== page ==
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Long only, value, research analyst, gold
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Here in America, it's Independence Day, so it's only fitting that I write about the one type of money and asset that is truly independent of governments. Gold has value, and it doesn't need the government to "incorporate" or "guarantee" it. Gold has value because of its own free market properties, not because of artificial demand cooked up by the government.

But on to the point of this article. A couple of days ago, I responded to an article by fellow SAer Skyler Greene. In the article, he basically missed the point of gold completely, suggesting that it was a bad inflation hedge -- or the "worst ever".

This was fascinatingly wrong on such a fundamental level, I simply had to respond by explaining why gold's attackers were wrong.

Then, Skyler wrote up another article essentially "refuting" my argument. In his article, he, unfortunately, ignored almost everything I said about the history of gold, and the fact that his charts were essentially just random comparisons that were meaningless.

First, it's important that we understand that there is no perfect security. It's impossible. The only question is the degree of security. For example, buying penny stocks is about as risky as it gets for a 40-year-investment, and gold coins are about as boring and safe as it gets.

I'm not about to argue that gold doesn't have "flaws" in the sense that you could lose out completely. My point is that gold is better than the alternatives, and I honestly can't see how any well educated person could reject this.

Still, it's important that we squash the anti-gold-bug arguments because blindness is always a bad foundation for investing, whether it's for or against an asset. Let's look at Skyler's points in his new article.

It's important to note that silver can be appreciated for many of the same reasons. I buy both every month.

1. Gold can be confiscated.

This is, of course, true. It's also only true of some forms of gold. If you own off-the-books gold coins and aren't planning on doing anything illegal, of course, with them, then there's no reason to think that the government would find those coins.

Even then, so can corporations, currencies, and your dog. This is a non-unique "flaw" with gold. It would be like me saying, "don't buy bonds, you might die in a car accident". It's missing the point, because the car accident would happen with or without the bonds.

2. The government can kill you, or something.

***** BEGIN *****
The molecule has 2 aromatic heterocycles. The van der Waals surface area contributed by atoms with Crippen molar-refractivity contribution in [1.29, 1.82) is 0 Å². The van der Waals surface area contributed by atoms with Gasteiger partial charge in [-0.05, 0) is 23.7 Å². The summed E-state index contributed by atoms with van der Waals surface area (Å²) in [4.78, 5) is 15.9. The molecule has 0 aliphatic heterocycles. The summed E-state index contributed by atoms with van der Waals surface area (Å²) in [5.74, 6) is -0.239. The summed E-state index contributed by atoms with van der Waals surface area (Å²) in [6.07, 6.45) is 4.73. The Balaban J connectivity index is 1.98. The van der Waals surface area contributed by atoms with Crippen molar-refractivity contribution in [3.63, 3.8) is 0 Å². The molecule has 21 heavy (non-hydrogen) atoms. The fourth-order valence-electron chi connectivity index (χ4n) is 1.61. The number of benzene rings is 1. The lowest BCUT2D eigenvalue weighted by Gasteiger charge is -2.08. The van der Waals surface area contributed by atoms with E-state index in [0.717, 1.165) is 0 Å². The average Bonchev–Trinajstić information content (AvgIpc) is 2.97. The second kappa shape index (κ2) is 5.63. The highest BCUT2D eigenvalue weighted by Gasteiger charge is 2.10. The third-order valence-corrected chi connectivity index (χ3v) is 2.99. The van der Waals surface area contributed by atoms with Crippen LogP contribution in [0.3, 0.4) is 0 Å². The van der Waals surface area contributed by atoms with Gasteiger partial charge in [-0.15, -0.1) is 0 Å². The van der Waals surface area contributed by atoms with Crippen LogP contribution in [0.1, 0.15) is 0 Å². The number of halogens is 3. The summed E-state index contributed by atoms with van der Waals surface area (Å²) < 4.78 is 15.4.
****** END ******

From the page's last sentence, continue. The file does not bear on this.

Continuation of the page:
The general gist of this is that only a handful of people will trade in gold. That's sheer foolishness, however. Any look into different biographies even of the most tyrannical regimes show the victims using bribery to save their skins.

Either way, the only thing worse than gold in such a situation would be paper bonds or stocks. Seriously, the idea that gold isn't better in a doomsday environment is honestly just bizarre.

3. Gold is worthless during "the apocalypse".

I'm assuming he's being facetious here, but it's honestly a legitimate concern. Sometimes, really bad things happen.

And no, it's not at all worthless during the apocalypse, because as civilization begins picking the pieces up, a money is always needed, and that gold will represent current or future money. And you know what's worth less than gold during such a situation? Any other hard asset.

That said, yes, bullets and beans or whatever is nice, too, and there's no reason you have to pick one over the other.

What Skyler Ignored

Skyler ignored the fact that his charts he was using were comparing completely unrelated data points. He was comparing the inflation rate changes year-to-year, and comparing them to gold prices. That's apples and oranges. He should have compared gold and dollar-value rate changes.

He also ignored the fact that no one is looking to gold to beat out inflation in the very short run. It's a medium-to-long term play, and his argument was essentially a straw man.

In the end, gold is far more secure that stocks, bonds, or paper currencies. It's a safe haven against economic collapse, war, tyranny, hyperinflation, and even economic fear itself.

Skyler's responses have mostly ignored my points, cherry picked a few of them, and then ignoring that wherever gold is "insecure", everything else is worse.

So what's the conclusion? Gold wins, because gold has been winning every major argument for several thousand years, and its not going away anytime soon. And that's why I buy gold and silver bullion every month, and will do that for the rest of my life, hoping I never have to use either.

Source: Why This Is The Only Long-Term Safe Haven For Me

Additional disclosure: I own physical gold and silver and will be buying more regularly.